Dr. Swaminatan writes in The World in 2007 (a publication of The Economist):
In September I chaired a meeting at the Food and Agriculture Organisation in Rome to identify ways to achieve the UN Millennium Development Goal of halving hunger by 2015. The group was asked how the pace could be accelerated, since a 2005 review showed that progress was poor in most developing countries. Almost all members felt that the greatest threats to food security in the future come, first, from climate change (potential adverse changes in temperature, rainfall and sea level) and, second, from biodiversity loss. I was impressed with the consensus on this question among a diverse group, including a farmer from Senegal, leaders of Oxfam and other non-governmental organisations, agricultural scientists and food-security specialists. The suggested ways forward ranged from faithful implementation of the Kyoto protocol to acting on the provisions of biodiversity, climate and desertification conventions.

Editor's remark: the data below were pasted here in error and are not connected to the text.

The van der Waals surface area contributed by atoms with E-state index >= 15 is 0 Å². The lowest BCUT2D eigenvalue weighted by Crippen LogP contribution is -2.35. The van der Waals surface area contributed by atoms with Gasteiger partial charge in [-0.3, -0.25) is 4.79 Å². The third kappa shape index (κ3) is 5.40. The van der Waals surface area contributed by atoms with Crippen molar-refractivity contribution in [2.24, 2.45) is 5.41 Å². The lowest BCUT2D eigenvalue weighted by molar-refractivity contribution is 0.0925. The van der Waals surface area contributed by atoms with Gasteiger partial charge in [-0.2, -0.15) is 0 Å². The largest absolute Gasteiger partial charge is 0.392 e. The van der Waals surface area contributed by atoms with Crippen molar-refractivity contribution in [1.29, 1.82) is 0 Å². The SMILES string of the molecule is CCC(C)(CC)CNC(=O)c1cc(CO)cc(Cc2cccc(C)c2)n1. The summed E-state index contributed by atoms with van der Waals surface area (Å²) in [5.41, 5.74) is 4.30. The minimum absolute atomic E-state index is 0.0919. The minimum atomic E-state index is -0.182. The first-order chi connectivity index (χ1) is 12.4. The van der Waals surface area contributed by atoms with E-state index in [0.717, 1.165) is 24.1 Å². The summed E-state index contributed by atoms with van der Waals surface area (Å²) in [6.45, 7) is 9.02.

Let me describe what I consider to be a way out of the enigma of awareness leading not to action, but to indifference. Speaking on “Agriculture in Our Spaceship Earth” in 1973, I proposed a twin strategy to deal with the growing damage to our life-support systems. These were “do ecology” for developing countries, and “don’t ecology” for industrialised countries. The first revolves around activities which will generate an economic stake in conservation and will help to reduce poverty. The “don’t ecology”, by contrast, largely relates to regulations and restrictions in areas such as carbon emissions and the unsustainable consumption of natural resources. Two recent examples of “do ecology” show its great potential.